Checking the registry
Of course the registry contains information on the page file. Within the registry you can view the location, the minimum size, the maximum size and loads of other information like the PagefileOnOSVolume registry key in the following location:
- HKEY_LOCAL_MACHINE\SYSTEM\CurrentControlSet\Control\Session Manager\Memory Management
Using the registry to look at (and change) page file settings is version independent. You can use it on pre-Beta 3 and post-Beta 3 installations of Windows Server 2008.
Page file management was changed in Server Core since Beta 3.
In early versions of Windows Server Codename “Longhorn” you could use the SCregEdit.wsf script to change page file settings, but this command wasn’t very strong. The /PF command switch was deprecated.
You can still use the Windows Management Instrumentation Console (wmic.exe) to change many of your page file settings after you disable the AutomaticManagedPagefile setting.
You can also use the registry to change your page file settings, but this is a very error prone scenario. Using the Windows Management Instrumentation Console (wmic.exe) seems to be the easiest way, unless you want to change fancy settings.
Optimizing Your Paging File (PAGEFILE.SYS)
How to use the 4GT RAM Tuning feature
How to verify the Page File location using a script
How to overcome the 4,095 MB paging file size limit in Windows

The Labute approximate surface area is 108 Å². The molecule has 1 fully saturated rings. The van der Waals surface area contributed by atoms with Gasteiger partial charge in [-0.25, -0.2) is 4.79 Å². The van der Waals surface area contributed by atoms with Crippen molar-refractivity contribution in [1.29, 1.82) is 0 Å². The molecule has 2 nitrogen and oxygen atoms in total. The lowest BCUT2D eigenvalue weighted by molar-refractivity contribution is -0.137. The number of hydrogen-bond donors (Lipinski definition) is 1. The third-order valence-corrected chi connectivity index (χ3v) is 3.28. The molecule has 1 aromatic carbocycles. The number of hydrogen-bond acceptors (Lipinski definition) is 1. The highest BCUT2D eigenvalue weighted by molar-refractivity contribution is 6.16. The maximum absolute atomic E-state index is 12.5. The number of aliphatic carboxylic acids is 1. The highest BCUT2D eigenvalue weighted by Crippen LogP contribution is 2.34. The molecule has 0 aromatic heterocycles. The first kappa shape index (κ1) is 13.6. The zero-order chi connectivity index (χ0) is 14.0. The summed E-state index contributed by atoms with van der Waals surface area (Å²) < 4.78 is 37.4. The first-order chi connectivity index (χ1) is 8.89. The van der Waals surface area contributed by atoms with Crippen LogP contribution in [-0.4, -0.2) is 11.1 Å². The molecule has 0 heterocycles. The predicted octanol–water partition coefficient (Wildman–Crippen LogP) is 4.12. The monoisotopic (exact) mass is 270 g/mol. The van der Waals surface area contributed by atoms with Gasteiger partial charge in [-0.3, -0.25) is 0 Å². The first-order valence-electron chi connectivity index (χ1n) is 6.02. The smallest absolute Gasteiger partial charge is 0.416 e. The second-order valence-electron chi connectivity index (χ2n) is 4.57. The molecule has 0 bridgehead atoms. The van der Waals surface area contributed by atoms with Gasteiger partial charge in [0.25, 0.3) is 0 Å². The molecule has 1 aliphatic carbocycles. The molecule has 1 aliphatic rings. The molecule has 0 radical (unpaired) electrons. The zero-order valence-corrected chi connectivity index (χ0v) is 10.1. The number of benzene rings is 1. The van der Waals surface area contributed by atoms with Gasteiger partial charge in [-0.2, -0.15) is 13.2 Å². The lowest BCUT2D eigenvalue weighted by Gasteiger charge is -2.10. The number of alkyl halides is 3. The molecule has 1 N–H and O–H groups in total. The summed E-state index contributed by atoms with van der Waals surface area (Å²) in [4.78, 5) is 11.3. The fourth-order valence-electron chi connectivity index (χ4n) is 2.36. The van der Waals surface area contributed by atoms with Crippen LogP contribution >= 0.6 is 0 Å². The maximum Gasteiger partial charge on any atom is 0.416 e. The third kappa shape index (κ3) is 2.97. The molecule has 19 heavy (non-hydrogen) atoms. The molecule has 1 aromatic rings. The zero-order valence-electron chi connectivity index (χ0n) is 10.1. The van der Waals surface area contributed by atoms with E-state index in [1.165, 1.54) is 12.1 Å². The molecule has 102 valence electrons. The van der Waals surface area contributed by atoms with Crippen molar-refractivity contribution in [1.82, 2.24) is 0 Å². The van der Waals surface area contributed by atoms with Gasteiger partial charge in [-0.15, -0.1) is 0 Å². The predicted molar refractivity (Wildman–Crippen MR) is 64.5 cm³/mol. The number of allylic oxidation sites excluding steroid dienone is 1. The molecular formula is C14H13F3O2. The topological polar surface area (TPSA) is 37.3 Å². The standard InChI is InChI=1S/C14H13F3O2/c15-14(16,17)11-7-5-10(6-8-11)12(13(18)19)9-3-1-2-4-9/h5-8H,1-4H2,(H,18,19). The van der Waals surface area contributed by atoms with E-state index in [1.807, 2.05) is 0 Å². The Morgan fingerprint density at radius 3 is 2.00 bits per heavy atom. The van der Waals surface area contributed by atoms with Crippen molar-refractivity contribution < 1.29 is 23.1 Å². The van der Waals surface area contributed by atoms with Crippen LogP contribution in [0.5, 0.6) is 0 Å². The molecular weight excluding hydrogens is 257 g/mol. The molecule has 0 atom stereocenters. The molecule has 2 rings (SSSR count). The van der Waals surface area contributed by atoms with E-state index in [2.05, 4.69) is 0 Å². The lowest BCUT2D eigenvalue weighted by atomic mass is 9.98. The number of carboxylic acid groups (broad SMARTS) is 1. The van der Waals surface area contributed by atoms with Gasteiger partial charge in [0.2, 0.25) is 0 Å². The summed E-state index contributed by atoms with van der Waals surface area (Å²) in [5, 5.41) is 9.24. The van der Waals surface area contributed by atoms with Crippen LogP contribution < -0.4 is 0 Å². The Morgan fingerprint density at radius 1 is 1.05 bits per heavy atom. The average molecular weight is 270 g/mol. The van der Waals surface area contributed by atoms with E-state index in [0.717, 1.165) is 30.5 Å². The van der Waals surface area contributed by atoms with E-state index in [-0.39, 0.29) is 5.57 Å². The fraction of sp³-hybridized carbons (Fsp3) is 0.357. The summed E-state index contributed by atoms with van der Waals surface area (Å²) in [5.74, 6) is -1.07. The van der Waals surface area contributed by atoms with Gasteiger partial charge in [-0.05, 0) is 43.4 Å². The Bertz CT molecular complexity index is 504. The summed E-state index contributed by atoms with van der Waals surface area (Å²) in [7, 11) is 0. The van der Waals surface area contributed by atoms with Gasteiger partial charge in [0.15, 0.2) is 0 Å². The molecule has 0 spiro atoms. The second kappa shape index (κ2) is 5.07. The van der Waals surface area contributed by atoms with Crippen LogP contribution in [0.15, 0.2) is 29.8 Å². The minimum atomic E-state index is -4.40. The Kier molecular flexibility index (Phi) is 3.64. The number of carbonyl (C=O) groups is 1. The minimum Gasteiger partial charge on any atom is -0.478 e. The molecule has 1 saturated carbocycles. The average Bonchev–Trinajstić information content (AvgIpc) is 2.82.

Definitions for system volume and boot volume
How to Move the Windows Default Paging File and Print Spooler to a Different Hard Disk
Windows Server 2008 System Requirements
How to verify the Page File location through a script
Server Core Tips and Tricks Vol. 4
Server Core – first steps
What’s going on with my Pagefile?
Windows Server 2008 Step-by-Step Guides
How can I optimize the Windows 2000/XP/2003 virtual memory (Pagefile)?
Tuning Windows Server 2003
BitLocker Drive Encryption (BDE) enables the PagefileOnOSVolume registry setting
Disclaimer Beta Software
The information on this webpage applies to software from Microsoft that was in testing phase but utilizable by experienced users by the time the webpage was written. This software has not been released for sale, distribution or usage for the general public. The information on this webpage and the beta software are provided “as is” without warranty of any kind, either expressed or implied, including, but not limited to, the implied warranties of merchantability and fitness for a particular purpose.